Consumer watchdog Which announced yesterday that it would be closing its Web Trader scheme, a code of practice for online retailers in the UK, at the end of the month.
The logo, which adorns hundreds of traders' websites, was launched in July 1999 to promote consumer confidence in e-shopping and to "provide an independent code of practice with teeth". Any trader which agreed to a series of guidelines could display the logo on its site.
But despite its obvious success, a lack of funds has led to a closure of the scheme.
"Since Which? Web Trader launched three and a half years ago it has received over 8,000 applications from e-traders of which 2,700 were accepted,” said Paul Kitchen, head of online at the Consumers Association. “It has also successfully resolved over 2,000 disputes on behalf of consumers."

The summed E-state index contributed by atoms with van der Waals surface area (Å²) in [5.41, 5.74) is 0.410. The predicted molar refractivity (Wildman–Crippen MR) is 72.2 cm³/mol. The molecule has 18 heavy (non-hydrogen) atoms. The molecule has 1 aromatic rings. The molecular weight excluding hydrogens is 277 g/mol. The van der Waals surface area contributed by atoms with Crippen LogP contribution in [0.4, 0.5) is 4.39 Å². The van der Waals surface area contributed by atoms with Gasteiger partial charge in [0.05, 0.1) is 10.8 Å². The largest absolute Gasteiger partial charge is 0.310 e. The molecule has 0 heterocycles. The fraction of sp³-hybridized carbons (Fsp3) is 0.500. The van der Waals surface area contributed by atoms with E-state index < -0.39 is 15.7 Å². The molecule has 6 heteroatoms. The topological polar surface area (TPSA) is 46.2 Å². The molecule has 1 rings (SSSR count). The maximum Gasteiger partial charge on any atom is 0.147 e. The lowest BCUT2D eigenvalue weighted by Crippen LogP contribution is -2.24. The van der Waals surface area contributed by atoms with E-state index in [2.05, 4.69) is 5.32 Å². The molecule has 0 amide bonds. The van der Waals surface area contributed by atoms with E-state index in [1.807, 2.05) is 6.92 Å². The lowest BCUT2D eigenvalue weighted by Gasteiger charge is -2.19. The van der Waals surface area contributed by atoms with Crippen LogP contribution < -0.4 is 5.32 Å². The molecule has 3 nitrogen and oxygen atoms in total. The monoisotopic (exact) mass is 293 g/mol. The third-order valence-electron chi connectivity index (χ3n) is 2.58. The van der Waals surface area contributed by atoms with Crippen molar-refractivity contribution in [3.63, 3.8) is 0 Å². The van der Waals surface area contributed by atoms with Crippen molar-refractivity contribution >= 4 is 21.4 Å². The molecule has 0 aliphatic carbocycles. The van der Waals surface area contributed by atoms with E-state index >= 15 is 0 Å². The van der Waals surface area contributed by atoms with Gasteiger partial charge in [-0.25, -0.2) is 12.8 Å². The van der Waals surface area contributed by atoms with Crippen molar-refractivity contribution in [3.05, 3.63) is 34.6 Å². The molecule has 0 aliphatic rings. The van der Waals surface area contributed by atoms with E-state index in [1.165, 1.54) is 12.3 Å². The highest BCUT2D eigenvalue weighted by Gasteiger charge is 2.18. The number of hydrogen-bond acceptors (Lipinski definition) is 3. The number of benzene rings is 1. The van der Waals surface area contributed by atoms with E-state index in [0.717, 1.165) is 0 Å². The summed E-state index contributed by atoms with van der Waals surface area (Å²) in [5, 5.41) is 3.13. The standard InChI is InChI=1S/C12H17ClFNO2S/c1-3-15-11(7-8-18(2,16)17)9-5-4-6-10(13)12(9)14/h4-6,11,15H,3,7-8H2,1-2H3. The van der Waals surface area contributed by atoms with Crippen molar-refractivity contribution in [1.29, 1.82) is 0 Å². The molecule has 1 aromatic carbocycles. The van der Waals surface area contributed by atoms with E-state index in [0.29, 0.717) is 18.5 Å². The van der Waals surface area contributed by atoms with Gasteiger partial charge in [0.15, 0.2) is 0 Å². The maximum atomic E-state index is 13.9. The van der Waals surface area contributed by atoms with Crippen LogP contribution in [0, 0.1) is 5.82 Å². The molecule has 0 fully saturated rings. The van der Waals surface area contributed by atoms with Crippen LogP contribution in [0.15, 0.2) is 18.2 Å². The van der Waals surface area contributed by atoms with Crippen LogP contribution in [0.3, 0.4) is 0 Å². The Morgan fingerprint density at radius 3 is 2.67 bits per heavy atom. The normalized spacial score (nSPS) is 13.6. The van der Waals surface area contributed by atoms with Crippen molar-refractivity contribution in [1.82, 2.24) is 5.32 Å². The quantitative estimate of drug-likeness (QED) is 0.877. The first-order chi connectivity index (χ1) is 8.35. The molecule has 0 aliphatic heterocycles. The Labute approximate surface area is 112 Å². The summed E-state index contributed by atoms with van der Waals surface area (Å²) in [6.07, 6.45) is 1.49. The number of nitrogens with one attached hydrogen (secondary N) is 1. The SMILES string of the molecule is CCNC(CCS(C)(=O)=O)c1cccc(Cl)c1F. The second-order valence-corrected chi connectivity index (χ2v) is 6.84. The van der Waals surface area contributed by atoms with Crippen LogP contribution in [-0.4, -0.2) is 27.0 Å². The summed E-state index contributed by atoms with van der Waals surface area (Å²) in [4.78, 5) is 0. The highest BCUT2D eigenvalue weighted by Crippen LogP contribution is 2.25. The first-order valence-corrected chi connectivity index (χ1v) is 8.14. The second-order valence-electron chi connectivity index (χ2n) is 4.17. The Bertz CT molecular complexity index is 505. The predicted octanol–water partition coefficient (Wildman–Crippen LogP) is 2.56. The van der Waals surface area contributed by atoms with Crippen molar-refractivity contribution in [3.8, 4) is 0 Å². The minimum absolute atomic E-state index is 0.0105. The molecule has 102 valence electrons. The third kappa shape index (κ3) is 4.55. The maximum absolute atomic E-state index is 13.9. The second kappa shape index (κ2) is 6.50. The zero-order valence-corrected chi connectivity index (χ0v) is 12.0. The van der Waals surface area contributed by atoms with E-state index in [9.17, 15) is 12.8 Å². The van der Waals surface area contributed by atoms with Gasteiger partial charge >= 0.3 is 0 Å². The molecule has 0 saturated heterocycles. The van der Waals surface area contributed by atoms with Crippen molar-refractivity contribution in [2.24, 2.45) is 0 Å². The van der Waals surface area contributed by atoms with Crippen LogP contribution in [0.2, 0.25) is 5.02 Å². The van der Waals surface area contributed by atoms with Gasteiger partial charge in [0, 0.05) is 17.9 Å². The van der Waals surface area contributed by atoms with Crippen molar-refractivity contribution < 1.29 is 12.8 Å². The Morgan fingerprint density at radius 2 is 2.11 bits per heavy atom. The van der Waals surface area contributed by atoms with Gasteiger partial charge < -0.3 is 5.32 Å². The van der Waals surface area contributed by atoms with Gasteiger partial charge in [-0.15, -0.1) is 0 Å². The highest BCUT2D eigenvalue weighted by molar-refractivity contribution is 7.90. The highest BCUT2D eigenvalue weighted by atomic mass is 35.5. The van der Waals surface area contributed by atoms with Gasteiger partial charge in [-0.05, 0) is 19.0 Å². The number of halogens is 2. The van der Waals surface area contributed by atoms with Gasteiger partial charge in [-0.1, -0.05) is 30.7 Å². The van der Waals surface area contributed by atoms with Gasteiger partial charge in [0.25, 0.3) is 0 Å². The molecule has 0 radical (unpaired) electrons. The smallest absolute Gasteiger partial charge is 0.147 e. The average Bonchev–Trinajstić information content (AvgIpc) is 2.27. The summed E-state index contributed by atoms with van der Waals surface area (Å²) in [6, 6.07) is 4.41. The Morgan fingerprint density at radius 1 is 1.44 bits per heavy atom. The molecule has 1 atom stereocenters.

"But providing such an effective and well-monitored code costs a significant amount of money each year as Which? has maintained its independence by keeping Web Trader free to traders. As a charity and campaigning organisation we need to use resources in the most efficient way possible."
The group's work in this field, however, is far from over. It has taken part in the negotiations between European consumer watchdog Bureau European des Unions de Consommateurs and European business watchdog Unice in developing standards for Europe-wide trust marks.
"There is still a need to increase consumer confidence about shopping online and we think it is now up to businesses and government to set up an alternative scheme to build on [our] successful work," added Kitchen.
All existing logos will be withdrawn from online retailers’ sites by 31 January 2003.